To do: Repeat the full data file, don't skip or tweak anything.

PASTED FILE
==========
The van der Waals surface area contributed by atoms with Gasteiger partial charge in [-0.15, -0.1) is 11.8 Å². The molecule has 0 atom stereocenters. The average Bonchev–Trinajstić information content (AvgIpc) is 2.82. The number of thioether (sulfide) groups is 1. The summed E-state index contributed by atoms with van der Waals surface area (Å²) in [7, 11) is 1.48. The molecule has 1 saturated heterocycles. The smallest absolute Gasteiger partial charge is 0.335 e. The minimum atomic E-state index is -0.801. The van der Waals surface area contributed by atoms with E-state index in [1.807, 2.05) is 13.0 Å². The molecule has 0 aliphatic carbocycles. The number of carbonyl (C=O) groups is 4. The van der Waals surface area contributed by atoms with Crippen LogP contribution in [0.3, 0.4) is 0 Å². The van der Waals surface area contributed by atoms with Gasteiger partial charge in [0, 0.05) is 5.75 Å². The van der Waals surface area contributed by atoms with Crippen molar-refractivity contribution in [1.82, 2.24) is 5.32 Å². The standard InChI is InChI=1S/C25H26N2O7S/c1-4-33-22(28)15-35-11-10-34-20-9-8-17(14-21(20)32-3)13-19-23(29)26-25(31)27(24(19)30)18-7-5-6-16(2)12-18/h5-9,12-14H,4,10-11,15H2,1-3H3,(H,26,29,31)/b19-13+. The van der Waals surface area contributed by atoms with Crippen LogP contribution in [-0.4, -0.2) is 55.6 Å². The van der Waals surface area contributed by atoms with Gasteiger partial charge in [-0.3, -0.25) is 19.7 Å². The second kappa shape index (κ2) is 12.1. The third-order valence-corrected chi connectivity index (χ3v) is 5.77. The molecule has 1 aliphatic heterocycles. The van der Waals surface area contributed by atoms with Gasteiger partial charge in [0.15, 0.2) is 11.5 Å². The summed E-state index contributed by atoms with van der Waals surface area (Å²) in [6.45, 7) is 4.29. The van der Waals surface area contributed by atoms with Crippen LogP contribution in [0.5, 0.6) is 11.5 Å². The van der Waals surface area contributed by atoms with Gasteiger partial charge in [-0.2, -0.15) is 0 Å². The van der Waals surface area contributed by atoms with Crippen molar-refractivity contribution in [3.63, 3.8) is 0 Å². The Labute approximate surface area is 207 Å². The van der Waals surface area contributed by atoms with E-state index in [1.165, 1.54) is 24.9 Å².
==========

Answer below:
The van der Waals surface area contributed by atoms with Gasteiger partial charge in [-0.15, -0.1) is 11.8 Å². The molecule has 0 atom stereocenters. The average Bonchev–Trinajstić information content (AvgIpc) is 2.82. The number of thioether (sulfide) groups is 1. The summed E-state index contributed by atoms with van der Waals surface area (Å²) in [7, 11) is 1.48. The molecule has 1 saturated heterocycles. The smallest absolute Gasteiger partial charge is 0.335 e. The minimum atomic E-state index is -0.801. The van der Waals surface area contributed by atoms with E-state index in [1.807, 2.05) is 13.0 Å². The molecule has 0 aliphatic carbocycles. The number of carbonyl (C=O) groups is 4. The van der Waals surface area contributed by atoms with Crippen LogP contribution in [0.3, 0.4) is 0 Å². The van der Waals surface area contributed by atoms with Gasteiger partial charge in [0, 0.05) is 5.75 Å². The van der Waals surface area contributed by atoms with Crippen molar-refractivity contribution in [1.82, 2.24) is 5.32 Å². The standard InChI is InChI=1S/C25H26N2O7S/c1-4-33-22(28)15-35-11-10-34-20-9-8-17(14-21(20)32-3)13-19-23(29)26-25(31)27(24(19)30)18-7-5-6-16(2)12-18/h5-9,12-14H,4,10-11,15H2,1-3H3,(H,26,29,31)/b19-13+. The van der Waals surface area contributed by atoms with Crippen LogP contribution in [-0.4, -0.2) is 55.6 Å². The van der Waals surface area contributed by atoms with Gasteiger partial charge in [-0.3, -0.25) is 19.7 Å². The second kappa shape index (κ2) is 12.1. The third-order valence-corrected chi connectivity index (χ3v) is 5.77. The molecule has 1 aliphatic heterocycles. The van der Waals surface area contributed by atoms with Gasteiger partial charge in [0.15, 0.2) is 11.5 Å². The summed E-state index contributed by atoms with van der Waals surface area (Å²) in [6.45, 7) is 4.29. The van der Waals surface area contributed by atoms with Crippen LogP contribution in [0.5, 0.6) is 11.5 Å². The van der Waals surface area contributed by atoms with Gasteiger partial charge in [-0.2, -0.15) is 0 Å². The van der Waals surface area contributed by atoms with Crippen molar-refractivity contribution in [3.63, 3.8) is 0 Å². The Labute approximate surface area is 207 Å². The van der Waals surface area contributed by atoms with E-state index in [1.165, 1.54) is 24.9 Å².